So, what is the role of formal and informal networks in understanding and imagining just transitions in postindustrial secondary cities? By formal networks, these are officially set up by convening bodies and actors may be coerced or compelled to participate (Isett, et al., 2011). By informal networks, these are based on informal relationships between and among different urban actors that can lead to sharing of information, capacity building, problem solving, or service delivery, among others (various authors in Huang, et al., 2020).

The role of networks, including intermediaries and intermediation, is seen as influential in pursuing collective goals under dynamic governance structures and processes (Moss, 2009). Actors, for example, collaborate and join their resources in formal networks to build up supportive institutional structures and shape the innovation systems they are operating in. In a study, for example, organizational resources lead to network resources which also give rise to system resources (Musiolik, et al., 2012),  Also, there are two types of formal networks – those that draw organizational resources of network members and those that develop and use shared network resources. The latter, however, tend to offer a higher degree of influence and flexibility in terms of system building.

However, there is also a need to broaden the study of governance beyond formal networks to include more informal and less visible ways in which collective goals are pursued. Formal networks are presented in the forms of agreements e.g., joint ventures or service contracts, with varying degrees of autonomy among actors as these often define rights and obligations by participants (Huang, et al., 2020). Meanwhile, in informal networks, actors are free to enter and exit without permission by others. Also, informal networks may also arise from formal networks. Actors develop interpersonal relationships that lead to the formation of informal networks (Huang, et al., 2020).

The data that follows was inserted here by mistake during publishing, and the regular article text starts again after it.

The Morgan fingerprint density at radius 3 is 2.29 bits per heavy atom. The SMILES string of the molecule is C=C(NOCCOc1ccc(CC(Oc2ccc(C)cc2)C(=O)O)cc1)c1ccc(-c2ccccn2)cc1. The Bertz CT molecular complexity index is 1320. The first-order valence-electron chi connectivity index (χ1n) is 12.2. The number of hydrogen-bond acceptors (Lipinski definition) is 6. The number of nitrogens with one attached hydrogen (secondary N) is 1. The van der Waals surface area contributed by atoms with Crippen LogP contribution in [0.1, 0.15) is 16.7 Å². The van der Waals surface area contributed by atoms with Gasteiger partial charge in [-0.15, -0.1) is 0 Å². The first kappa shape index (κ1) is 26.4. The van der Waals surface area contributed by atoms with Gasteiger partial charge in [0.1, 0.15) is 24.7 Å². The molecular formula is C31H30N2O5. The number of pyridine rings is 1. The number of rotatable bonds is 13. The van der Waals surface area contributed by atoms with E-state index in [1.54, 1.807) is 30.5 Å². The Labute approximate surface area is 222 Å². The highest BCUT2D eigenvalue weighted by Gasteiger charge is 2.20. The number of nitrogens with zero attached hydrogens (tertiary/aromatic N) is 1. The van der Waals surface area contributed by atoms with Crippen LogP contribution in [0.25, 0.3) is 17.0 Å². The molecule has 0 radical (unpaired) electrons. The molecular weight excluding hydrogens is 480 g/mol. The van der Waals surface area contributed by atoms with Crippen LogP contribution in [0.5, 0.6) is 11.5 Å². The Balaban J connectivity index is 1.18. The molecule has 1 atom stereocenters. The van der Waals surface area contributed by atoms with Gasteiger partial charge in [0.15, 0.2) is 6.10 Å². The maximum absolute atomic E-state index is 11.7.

Just transitions: Across city networks?

Through networks, different cities through their representatives collaborate and learn with and from each other in varying ways and for different purposes (Ensenado, 2023). This applies as well to climate change networks, which are entities that support cooperation between cities in improving their work on climate change and other related topics, such as urban sustainability and resilience (Cortes, et al. 2022; Heikkinen, et al., 2020; and Haupt and Coppola, 2019). Involvement in networks is a mechanism to identify and access sources of information from others to address city issues, including on the topic of just transitions. Also, through networks, ideas flow and these may mutate from one city to another and transform in the ‘receiving’ context, depending on local conditions or policy alignment. Networks, with the actors involved, the resources they may bring, and the influence they may hold, among others, may challenge or support the imaginaries of just transitions within a city and across cities.

Stay tuned as Elena Marie Ensenado and JUSTRA share more details about the upcoming collaboration in the spring of 2024, where we will further explore the connection between just imaginaries and city networks. We’ll look into questions like how “just transitions” can be understood in postindustrial secondary cities, and what type of imaginaries it creates. Additionally, we'll investigate how both formal and informal networks contribute to “just transitions” within and between cities, while also considering the challenges that may arise. More info soon!


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More information

The JUSTRA Cities Network project of the Vital Cities & Citizens (VCC) initiative in collaboration with the Dutch Research Institute for Transitions (DRIFT).